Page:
SACRAMENTO – Mariko Yamada hopes her 42 years of experience
in public service and her personal and professional background will launch her
to victory in the contested race for the 3rd District California State
“I believe my background, education, experience and
temperament, and 42 years in public service, have prepared me well to take on the
serious responsibilities required to represent nearly 1 million constituents in
a California State Senate District,” Yamada told the Northern California Record.
The competitive race for the 3rd District State Senate
seat pits Yamada against Democrat Bill Dodd and Republican Greg Coppes. The primary
election will be held on June 7.
Dodd is a 4th District Assemblyman,
replacing Yamada, who left the assembly post when her term expired in 2014.
Democrat Lois Wolk is the current 3rd District State Senator.
A social worker by profession, Yamada said she would place priority
on issues related to aging and long-term care, water, agricultural and natural
resources, and social, economic, educational and environmental justice if
elected, including issues affecting students and veterans.
“I took care of an aging parent for 23 years and that
experience focused my attention on the fragmented nature of our aging and
long-term care system that is difficult to navigate and adds stress to families
who are trying to care for their loved ones,” Yamada said. “We must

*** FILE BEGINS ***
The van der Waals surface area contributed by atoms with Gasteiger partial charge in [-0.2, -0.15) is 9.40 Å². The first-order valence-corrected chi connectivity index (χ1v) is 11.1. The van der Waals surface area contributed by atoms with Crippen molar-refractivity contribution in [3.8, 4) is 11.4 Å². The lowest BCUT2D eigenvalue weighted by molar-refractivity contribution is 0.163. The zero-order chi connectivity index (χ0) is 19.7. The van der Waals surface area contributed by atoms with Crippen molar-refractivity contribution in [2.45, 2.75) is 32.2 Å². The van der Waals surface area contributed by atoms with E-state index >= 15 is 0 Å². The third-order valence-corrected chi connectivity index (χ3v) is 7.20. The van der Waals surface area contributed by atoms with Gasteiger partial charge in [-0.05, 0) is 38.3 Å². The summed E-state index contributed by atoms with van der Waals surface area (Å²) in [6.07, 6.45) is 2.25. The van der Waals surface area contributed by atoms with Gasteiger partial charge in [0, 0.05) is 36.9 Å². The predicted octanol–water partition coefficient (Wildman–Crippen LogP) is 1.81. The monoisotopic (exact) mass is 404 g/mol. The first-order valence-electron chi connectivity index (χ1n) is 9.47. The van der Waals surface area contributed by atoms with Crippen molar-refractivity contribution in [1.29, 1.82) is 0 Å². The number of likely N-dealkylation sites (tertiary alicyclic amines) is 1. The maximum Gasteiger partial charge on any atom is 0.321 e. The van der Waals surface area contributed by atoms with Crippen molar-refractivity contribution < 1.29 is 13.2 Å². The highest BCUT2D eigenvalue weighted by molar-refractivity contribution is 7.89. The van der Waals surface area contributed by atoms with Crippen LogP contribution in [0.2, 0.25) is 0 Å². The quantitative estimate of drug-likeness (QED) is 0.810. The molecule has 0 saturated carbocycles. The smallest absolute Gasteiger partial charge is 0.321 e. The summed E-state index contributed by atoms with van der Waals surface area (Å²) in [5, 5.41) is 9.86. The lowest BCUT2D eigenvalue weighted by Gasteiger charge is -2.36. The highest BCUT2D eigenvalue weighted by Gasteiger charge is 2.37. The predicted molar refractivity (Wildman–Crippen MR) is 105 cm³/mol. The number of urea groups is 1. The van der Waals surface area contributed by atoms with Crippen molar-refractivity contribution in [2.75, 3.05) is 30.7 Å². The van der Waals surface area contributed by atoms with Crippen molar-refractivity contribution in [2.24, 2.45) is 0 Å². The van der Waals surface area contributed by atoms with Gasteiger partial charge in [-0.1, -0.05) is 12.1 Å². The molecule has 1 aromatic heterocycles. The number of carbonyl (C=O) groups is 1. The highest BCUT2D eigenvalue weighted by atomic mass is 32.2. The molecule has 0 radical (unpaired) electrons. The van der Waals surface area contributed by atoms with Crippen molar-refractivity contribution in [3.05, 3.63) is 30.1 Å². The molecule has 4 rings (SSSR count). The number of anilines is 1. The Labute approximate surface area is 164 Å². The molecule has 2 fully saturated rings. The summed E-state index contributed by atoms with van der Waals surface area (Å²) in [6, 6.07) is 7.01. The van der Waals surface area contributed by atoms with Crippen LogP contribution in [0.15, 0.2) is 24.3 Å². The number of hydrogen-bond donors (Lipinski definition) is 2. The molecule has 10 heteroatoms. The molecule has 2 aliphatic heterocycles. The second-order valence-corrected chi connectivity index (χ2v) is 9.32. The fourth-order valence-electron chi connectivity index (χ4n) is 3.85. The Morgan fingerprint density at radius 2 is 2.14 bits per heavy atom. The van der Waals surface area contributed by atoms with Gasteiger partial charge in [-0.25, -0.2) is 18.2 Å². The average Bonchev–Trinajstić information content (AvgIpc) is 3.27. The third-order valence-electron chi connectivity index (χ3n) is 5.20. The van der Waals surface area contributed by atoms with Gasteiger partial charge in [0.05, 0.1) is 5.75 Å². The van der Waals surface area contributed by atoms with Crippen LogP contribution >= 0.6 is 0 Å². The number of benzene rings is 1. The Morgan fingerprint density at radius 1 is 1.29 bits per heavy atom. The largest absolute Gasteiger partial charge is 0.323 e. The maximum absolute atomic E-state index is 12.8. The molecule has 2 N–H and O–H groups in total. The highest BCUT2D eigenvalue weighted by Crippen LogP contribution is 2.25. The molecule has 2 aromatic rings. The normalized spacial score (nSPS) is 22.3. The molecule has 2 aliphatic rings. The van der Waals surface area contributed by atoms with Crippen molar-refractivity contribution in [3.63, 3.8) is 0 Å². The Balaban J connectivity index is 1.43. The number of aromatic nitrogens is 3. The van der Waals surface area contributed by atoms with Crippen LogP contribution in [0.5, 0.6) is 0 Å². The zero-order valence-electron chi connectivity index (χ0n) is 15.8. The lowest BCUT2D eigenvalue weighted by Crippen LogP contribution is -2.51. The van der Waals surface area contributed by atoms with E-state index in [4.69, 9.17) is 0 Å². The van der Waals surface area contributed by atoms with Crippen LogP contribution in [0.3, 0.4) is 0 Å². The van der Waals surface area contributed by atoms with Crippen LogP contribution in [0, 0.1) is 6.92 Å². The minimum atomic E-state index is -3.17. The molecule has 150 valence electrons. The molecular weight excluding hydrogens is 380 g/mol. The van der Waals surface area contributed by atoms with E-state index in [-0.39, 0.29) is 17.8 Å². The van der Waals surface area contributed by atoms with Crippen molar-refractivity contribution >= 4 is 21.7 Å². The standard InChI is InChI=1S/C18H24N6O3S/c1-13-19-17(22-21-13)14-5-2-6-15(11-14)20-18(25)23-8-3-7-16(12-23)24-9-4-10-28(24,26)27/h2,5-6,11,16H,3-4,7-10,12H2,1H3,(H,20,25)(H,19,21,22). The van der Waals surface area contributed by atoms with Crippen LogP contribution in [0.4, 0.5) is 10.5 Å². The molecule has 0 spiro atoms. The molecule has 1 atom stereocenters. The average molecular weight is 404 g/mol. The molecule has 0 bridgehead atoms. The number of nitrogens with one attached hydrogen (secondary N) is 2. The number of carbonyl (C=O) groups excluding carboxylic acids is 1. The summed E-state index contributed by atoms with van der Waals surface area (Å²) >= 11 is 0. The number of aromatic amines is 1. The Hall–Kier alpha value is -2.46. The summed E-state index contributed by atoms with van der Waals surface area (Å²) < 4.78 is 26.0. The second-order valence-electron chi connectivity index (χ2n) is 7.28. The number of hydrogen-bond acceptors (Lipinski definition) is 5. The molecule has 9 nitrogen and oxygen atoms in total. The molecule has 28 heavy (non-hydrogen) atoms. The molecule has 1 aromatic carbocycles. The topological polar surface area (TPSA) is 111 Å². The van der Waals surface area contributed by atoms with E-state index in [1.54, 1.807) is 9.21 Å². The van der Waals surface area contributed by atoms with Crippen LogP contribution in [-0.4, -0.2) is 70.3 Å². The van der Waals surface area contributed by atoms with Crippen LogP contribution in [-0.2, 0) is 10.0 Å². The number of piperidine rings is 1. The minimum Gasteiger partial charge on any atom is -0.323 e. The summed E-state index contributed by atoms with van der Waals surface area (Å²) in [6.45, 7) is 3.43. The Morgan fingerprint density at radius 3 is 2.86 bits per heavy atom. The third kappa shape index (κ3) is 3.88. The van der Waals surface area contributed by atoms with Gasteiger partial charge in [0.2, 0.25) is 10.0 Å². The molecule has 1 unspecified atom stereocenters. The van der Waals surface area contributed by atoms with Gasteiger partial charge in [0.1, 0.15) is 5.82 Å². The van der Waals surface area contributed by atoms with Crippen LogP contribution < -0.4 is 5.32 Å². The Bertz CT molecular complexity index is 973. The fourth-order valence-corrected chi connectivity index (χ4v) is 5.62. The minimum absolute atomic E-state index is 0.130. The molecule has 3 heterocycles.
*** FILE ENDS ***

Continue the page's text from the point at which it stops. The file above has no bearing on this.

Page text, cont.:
redesign the aging and long-term care delivery systems in our state to
streamline and make services more accessible. We must also re-examine
eligibility standards for these programs to ensure that the middle class can be
served. You should not have to impoverish yourself in order to receive help.”
Meanwhile, Yamada said her fight for justice comes from a
very personal motivator. She was born and raised in Denver following her family’s
release from the Manzanar War Relocation Center where they were held for four
years during World War II.
“Because I am living the bittersweet inheritance of the
Japanese-American internment experience during World War II, my commitment to
social justice for all people is very clear,” Yamada said.
Yamada got her start in politics in the mid-1970s when she
worked as an assistant deputy county supervisor in Los Angeles. She was later appointed,
then ran and won a seat on the Yolo County Board of Supervisors in 2003 and won
what she said was a “fiercely contested assembly race” in 2008. She served in
that post for six years.
“I have a lifelong commitment to public service and working
on behalf of the most vulnerable in our society,” Yamada said. “I am running
for the state Senate because I believe we need more leaders in public office
who are willing to take a stand for everyday people against special corporate
interests that work against common sense reforms.”
Yamada received a Bachelor of Arts from the University of Colorado-Boulder, and a master's in social work from the University of Southern California.